Annual budget exercise: evidence based negotiation on a level field

The UCS budget increased from THB 1,202 per member in 2002 to THB 2,693 in 2011, more than a two-fold increase (Figure 3), which was driven by increases in the outpatient and inpatient utilization rates (Figure 4), and costs of production resulting from 6% to 8% annual salary adjustments, drugs and medical supplies inflation, and extension of the benefit package, notably to anti-retroviral medicines in 2003, and RRT in 2007.

Figure 4
figure 4

Service utilization rate 2003–2011. Source: Health and Welfare Survey 2003–2007 and NHSO dataset for 2008–2011.

There were significant changes in budgeting for the health sector after the advent of UCS. Prior to 2001, the Bureau of Budget held discretionary power in allocating budgets to the MOPH, as they were negotiated on an individual programme basis and there were thousands of programmes and projects per year. Such discretionary power at times led to accusations of corruption. The new system was more transparent.

“After the advent of UCS, health service budget approval is based on per capita basis, estimated from utilization rates and unit cost. New budgeting system furnishes an evidence-based level negotiation field and curtails the discretionary power (of the Bureau of Budget). For example, a total NHSO budget of THB 117.4 billion in 2010 was the product of THB 2,497 per capita multiplied by 47 million members in 2010. The spill-over effect was seen when the Ministry of Education applied budgeting per pupil.” (KI 24, researcher).

The budget process is not only a “series of serious discussions” (KI 18, policy maker) between the Bureau of Budget and the Financing subcommittee, it has been made a “public issue” (KI 18, policy maker) gradually creating public ownership when the media monitored the budget discussions, and civil society held the government accountable to use evidence. Utilization rates and unit costs are undeniable facts. Making the budget a public issue was a key strategy ensuring sustainable financing of UCS.


Studies such as these explore complex processes that require careful interpretation. Some of the authors have been heavily involved in the evolution of universal coverage and perhaps because of this it was not easy to identify and solicit from KIs opposing views to the UCS design features. This may mean the study had a positive bias. In order to address this, findings from interviews were verified and triangulated carefully with written sources.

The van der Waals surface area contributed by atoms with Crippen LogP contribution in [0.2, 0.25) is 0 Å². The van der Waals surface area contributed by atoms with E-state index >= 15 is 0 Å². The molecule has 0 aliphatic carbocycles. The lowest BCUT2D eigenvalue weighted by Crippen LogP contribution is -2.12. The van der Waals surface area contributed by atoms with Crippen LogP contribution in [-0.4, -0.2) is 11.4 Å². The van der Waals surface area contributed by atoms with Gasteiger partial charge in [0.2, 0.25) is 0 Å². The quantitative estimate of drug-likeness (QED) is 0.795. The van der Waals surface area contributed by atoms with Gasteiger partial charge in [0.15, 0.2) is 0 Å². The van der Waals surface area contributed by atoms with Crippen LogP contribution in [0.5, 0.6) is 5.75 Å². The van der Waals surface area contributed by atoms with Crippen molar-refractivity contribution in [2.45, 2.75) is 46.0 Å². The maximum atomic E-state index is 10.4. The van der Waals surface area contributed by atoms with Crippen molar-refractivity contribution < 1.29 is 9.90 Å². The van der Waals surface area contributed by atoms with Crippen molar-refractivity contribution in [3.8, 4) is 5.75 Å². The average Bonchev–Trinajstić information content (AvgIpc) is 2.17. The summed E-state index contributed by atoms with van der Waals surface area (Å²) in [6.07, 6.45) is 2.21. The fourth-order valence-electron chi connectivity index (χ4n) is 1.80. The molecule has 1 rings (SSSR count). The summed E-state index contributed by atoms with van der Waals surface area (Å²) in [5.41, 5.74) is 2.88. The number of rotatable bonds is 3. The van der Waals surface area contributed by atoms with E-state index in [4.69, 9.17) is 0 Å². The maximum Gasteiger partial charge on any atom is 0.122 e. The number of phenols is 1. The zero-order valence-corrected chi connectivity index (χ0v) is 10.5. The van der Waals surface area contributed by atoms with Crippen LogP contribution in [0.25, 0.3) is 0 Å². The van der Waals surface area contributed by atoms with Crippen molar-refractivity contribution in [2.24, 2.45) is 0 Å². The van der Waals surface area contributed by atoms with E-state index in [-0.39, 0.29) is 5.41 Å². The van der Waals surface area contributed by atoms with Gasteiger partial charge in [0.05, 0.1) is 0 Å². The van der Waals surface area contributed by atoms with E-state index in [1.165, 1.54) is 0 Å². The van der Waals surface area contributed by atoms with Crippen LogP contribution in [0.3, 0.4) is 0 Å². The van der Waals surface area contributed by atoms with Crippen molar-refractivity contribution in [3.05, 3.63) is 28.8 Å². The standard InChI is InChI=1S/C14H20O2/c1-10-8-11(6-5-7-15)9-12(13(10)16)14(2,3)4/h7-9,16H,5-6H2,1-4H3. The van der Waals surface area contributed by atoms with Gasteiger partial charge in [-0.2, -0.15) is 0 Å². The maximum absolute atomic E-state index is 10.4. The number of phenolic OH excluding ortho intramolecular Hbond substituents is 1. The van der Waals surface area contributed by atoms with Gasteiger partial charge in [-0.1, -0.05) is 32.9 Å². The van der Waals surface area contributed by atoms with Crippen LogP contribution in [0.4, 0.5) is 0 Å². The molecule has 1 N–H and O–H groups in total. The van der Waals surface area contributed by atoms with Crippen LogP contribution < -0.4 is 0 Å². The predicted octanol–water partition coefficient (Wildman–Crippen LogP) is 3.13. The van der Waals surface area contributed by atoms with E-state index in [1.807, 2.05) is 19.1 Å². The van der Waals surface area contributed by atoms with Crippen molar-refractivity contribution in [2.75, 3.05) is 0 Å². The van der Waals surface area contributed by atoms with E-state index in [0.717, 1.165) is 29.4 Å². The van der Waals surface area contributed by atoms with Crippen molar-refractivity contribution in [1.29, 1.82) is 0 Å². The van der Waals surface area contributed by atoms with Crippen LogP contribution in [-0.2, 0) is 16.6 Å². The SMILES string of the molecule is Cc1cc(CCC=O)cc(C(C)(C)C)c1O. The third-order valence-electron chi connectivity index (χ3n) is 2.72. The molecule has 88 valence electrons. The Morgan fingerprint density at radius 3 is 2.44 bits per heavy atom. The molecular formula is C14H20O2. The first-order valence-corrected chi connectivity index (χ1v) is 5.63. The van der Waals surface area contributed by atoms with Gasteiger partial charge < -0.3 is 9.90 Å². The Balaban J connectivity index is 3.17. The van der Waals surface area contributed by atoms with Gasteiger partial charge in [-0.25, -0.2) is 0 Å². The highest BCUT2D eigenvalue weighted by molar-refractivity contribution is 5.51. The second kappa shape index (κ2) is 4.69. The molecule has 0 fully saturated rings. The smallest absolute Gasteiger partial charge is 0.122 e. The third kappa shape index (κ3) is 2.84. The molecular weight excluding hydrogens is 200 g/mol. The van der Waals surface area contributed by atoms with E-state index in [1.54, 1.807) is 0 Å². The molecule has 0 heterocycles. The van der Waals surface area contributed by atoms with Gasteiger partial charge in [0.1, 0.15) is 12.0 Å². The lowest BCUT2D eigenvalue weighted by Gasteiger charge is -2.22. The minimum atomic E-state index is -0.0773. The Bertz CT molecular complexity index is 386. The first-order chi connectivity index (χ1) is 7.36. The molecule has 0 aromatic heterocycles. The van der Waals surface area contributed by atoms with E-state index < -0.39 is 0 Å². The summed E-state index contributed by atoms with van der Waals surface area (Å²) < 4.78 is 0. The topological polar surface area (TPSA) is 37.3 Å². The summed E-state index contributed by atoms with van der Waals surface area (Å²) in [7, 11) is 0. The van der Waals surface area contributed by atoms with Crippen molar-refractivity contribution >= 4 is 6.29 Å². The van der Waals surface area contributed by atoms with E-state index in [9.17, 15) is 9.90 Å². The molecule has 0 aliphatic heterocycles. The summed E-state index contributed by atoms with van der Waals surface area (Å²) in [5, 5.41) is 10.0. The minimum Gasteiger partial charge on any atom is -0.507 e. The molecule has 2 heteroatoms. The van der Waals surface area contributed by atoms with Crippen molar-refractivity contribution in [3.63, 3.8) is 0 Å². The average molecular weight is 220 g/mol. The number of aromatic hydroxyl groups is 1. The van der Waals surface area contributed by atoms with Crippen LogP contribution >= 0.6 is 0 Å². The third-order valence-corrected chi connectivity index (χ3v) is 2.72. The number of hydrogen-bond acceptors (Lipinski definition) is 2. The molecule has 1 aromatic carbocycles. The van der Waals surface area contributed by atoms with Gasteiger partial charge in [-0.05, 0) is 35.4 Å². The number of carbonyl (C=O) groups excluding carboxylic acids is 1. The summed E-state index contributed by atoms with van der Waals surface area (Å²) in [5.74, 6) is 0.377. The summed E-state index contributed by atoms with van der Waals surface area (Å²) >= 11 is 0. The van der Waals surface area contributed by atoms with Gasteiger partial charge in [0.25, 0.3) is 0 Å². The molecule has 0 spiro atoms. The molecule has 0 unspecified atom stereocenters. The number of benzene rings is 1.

Policy processes are likely to be highly context-specific, but by elaborating the Thai experience in this paper, it is hoped that other countries can identify useful lessons from the management of the process. In Thailand, the political commitment to universal coverage and financial feasibility triggered the decision of a tax-financed UCS rather than targeting of subsidies and individual contributions. The operational capacity of the NHSO, guided by evidence and pressured by the civil society concerned about equity and financial protection, contributed to deepening financial risk protection and benefiting members. Gradually, the UCS has become owned by its members (75% of the population) and is less subject to political changes, though continued political support is vital. Budget proposals based on evidence of cost and utilization have furnished a level ground for negotiation on quantifiable indicators. The new transparent budgeting approach of UCS limits discretionary power and has replaced supply side-line item budgeting. Lessons for other countries include the importance of consistent political support, evidence informed decisions, and a capable purchaser organization.

Public expenditure on health, now at 12.7% of the annual government budget, is of concern, although less than 4% of GDP is spent on health. Continued research is needed on long-term financial sustainability, especially in the context of a rapidly ageing society and technological progress. However, research should also continue on the processes of universal coverage development, to learn how the new institutional arrangements become embedded in Thai politics and society and how they evolve in the longer term.

Future success of the Thai UCS will require coverage of effective interventions, which address primary and secondary prevention of non-communicable diseases in view of the rapid epidemiologic transition. These interventions often lie outside the health territory, such as effective control of tobacco and alcohol use, and community based interventions to prevent obesity and support active physical activities. In view of the demographic transition, Thailand needs effective long-term care policies, as elderly care occupies a large part of acute hospital services.